SEM — Sculpture rugulate-microreticulate and microreticulate. Lumina of reticulum small, rounded, elongated or rounded-angular; muri wide. Colpus membrane smooth and rugulate.

Specimen investigatedSouth Africa: Western Cape, grid. ref. 3118 DA Vanrhynsdorp, farm Aties Extension, R27 3.2 km NE of junction with R362, 30 m, 21 Aug 1995, K. E. Steiner 3004 (MO).

Nemesia Vent.
Nemesia cheiranthus E. Mey. ex Benth. (Fig. 2G–I; 4I–L).

LM — Pollen grains 6- or 7-colporate, prolate, rarely oblate-spheroidal and spheroidal, in polar view 6- or 7-lobed, in equatorial view elliptic or orbicular. P=15.9–22.6 µm, E=15.9–21.3 µm. Colpi 1.1–1.3 µm wide, with indistinct margins and ends; colpus membrane smooth. Endoapertures with indistinct margins, elliptic, 6.6–9.3 µm long, 2.7–3.3 µm wide. Exine 1.3–1.6 µm thick. Tectum thinner than infratectum. Columellae distinct. Exine sculpture distinct, reticulate.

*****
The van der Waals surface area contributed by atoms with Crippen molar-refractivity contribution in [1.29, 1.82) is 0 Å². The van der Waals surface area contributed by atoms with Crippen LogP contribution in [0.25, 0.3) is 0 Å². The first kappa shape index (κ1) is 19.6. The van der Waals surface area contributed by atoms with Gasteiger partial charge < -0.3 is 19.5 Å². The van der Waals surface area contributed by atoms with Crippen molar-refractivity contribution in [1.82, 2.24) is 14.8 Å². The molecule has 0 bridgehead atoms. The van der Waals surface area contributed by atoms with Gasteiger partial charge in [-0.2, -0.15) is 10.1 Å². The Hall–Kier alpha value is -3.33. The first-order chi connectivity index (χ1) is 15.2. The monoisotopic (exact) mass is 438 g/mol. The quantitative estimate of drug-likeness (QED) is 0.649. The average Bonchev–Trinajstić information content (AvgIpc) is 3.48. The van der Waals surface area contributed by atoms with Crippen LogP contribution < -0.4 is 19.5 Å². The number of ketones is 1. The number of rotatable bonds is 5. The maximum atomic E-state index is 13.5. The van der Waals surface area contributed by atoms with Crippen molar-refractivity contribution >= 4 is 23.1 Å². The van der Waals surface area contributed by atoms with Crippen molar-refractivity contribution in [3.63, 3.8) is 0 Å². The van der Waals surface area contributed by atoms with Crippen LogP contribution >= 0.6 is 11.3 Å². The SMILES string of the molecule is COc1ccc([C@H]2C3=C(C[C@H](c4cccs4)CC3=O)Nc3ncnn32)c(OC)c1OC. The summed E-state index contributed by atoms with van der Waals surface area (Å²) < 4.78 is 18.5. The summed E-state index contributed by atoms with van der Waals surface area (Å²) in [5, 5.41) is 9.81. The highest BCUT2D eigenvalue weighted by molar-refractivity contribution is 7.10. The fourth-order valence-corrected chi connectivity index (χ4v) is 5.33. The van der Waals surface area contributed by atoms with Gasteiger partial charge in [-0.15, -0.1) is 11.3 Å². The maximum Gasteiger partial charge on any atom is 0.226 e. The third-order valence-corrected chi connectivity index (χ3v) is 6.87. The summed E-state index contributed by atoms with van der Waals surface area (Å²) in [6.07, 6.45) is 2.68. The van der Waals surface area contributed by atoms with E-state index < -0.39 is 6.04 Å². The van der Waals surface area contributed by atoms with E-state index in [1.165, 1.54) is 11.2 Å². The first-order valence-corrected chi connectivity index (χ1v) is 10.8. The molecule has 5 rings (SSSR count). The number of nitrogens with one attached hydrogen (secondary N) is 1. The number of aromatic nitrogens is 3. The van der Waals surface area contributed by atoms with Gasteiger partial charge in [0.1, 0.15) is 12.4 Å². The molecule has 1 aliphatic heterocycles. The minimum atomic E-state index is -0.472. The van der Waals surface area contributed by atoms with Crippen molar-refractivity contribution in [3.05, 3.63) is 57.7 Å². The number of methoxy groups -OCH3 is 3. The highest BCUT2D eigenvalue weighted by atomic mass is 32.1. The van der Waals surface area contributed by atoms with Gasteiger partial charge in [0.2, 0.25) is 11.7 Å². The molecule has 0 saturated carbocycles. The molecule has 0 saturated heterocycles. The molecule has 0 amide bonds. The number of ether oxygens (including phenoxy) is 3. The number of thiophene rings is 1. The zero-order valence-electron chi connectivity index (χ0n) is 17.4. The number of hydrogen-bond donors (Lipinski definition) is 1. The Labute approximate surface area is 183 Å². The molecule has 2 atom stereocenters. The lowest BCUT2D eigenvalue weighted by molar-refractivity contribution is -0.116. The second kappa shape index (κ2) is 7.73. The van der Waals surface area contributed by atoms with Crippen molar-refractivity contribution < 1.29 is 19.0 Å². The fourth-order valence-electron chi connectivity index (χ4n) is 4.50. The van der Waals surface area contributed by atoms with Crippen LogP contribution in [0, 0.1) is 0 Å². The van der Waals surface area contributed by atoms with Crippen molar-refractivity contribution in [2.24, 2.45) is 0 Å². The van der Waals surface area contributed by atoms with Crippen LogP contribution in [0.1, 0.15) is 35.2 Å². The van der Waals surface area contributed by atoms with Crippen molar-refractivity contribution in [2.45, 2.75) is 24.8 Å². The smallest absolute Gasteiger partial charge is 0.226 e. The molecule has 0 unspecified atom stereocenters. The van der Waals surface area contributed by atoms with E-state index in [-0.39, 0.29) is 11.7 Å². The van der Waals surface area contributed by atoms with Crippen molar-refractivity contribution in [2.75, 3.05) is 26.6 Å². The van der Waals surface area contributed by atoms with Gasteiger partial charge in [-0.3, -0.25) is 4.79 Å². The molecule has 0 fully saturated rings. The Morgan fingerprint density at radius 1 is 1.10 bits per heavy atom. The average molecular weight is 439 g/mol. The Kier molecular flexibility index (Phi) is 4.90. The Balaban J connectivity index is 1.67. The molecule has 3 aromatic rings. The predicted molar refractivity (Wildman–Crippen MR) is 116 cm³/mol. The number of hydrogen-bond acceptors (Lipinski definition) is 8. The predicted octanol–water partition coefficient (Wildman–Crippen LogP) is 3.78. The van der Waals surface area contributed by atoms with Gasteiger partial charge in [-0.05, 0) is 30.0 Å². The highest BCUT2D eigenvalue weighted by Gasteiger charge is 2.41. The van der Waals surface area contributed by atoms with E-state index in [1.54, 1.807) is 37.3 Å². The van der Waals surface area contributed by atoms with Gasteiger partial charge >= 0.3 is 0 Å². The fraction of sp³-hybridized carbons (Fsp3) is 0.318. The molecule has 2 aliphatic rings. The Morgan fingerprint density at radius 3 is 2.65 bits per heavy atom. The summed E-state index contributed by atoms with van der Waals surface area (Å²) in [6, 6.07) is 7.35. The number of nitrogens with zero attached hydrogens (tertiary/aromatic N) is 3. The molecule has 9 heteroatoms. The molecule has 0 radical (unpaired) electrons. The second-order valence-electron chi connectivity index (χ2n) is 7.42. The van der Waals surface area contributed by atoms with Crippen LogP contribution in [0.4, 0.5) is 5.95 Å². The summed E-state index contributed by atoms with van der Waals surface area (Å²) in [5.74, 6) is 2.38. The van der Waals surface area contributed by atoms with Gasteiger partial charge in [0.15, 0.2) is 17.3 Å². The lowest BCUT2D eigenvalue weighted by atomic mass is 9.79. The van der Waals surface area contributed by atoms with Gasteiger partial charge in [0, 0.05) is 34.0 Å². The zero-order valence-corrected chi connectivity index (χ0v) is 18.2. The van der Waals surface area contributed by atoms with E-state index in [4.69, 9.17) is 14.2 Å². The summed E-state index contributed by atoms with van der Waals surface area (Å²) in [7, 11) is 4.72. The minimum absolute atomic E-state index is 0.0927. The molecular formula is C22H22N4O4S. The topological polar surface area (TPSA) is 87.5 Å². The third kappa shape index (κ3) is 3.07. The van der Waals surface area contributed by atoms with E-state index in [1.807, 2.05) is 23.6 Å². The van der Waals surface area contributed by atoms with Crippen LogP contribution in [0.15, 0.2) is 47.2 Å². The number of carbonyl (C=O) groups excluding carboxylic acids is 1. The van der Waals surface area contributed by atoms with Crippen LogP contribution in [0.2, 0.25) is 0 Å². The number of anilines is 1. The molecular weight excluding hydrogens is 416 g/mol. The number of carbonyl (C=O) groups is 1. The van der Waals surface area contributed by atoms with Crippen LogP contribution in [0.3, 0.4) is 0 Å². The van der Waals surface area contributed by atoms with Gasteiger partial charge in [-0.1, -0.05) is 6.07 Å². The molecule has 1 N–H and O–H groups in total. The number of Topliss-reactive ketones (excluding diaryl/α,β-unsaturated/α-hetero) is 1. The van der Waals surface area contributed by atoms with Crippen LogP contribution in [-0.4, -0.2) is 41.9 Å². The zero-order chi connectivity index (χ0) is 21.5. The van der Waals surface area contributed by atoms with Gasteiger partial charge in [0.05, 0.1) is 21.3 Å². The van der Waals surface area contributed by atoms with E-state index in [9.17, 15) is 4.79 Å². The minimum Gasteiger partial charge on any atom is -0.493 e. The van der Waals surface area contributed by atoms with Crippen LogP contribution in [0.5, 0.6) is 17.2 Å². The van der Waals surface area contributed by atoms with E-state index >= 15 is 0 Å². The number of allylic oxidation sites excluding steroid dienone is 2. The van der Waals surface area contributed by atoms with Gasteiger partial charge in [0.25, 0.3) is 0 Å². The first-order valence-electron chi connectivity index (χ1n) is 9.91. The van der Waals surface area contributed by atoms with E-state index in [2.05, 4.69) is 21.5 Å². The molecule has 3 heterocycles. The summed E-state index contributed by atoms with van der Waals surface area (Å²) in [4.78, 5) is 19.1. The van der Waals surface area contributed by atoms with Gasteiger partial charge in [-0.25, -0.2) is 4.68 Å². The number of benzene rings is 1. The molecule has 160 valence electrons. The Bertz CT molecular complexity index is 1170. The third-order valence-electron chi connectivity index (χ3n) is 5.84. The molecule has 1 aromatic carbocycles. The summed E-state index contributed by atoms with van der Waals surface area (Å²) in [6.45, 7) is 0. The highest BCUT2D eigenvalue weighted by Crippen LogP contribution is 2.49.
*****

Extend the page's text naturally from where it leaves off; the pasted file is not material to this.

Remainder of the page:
SEM — Sculpture rugulate-foveolate, rugulate-microreticulate and microreticulate. Muri indistinct. Colpus membrane smooth and rugulate.

Specimen investigatedSouth Africa: [Western Cape Province], near Table Mountain, “mont. tabul. septentr.”, Aug, U. J. [C. F.] Ecklon (KW Turczaninow memorial collection).

Note: The letters U. J. on the printed label of this historical specimen are not initials of the collector (as sometimes erroneously cited in other botanical databases); abbreviations U. J. (or sometimes U. I. on other labels) indicate that this collection made by C. F. Ecklon was distributed by Unio Itineraria, a botanical exchange club founded and managed by C. F. Hochstetter and E. G. Steudel (see Gunn & Codd 1981: 388).

Nemesia strumosa Benth. (Fig. 2J–L; 4M–P).